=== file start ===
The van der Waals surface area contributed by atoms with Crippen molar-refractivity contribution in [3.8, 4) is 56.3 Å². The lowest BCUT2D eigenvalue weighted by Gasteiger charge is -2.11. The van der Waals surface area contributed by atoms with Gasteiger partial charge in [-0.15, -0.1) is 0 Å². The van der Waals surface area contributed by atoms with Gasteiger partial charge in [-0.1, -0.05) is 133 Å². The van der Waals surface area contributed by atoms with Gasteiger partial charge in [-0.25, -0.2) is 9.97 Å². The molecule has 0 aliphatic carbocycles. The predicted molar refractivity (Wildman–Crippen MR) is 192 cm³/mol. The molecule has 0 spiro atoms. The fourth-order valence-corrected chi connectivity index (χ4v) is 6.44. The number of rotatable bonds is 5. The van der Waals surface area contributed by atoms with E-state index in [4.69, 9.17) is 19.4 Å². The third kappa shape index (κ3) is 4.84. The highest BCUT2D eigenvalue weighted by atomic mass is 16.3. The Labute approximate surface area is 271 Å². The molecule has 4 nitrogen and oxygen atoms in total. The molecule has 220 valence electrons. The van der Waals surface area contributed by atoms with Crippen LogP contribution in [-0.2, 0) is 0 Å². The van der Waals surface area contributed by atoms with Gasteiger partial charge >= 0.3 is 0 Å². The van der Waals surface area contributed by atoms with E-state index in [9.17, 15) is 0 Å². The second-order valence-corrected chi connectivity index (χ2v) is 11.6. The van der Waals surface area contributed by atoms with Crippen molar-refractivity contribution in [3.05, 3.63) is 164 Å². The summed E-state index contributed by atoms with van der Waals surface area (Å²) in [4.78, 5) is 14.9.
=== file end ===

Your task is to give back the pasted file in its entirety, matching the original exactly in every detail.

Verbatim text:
The van der Waals surface area contributed by atoms with Crippen molar-refractivity contribution in [3.8, 4) is 56.3 Å². The lowest BCUT2D eigenvalue weighted by Gasteiger charge is -2.11. The van der Waals surface area contributed by atoms with Gasteiger partial charge in [-0.15, -0.1) is 0 Å². The van der Waals surface area contributed by atoms with Gasteiger partial charge in [-0.1, -0.05) is 133 Å². The van der Waals surface area contributed by atoms with Gasteiger partial charge in [-0.25, -0.2) is 9.97 Å². The molecule has 0 aliphatic carbocycles. The predicted molar refractivity (Wildman–Crippen MR) is 192 cm³/mol. The molecule has 0 spiro atoms. The fourth-order valence-corrected chi connectivity index (χ4v) is 6.44. The number of rotatable bonds is 5. The van der Waals surface area contributed by atoms with E-state index in [4.69, 9.17) is 19.4 Å². The third kappa shape index (κ3) is 4.84. The highest BCUT2D eigenvalue weighted by atomic mass is 16.3. The Labute approximate surface area is 271 Å². The molecule has 4 nitrogen and oxygen atoms in total. The molecule has 220 valence electrons. The van der Waals surface area contributed by atoms with Crippen LogP contribution in [-0.2, 0) is 0 Å². The van der Waals surface area contributed by atoms with Gasteiger partial charge >= 0.3 is 0 Å². The van der Waals surface area contributed by atoms with E-state index in [9.17, 15) is 0 Å². The second-order valence-corrected chi connectivity index (χ2v) is 11.6. The van der Waals surface area contributed by atoms with Crippen molar-refractivity contribution in [3.05, 3.63) is 164 Å². The summed E-state index contributed by atoms with van der Waals surface area (Å²) in [4.78, 5) is 14.9.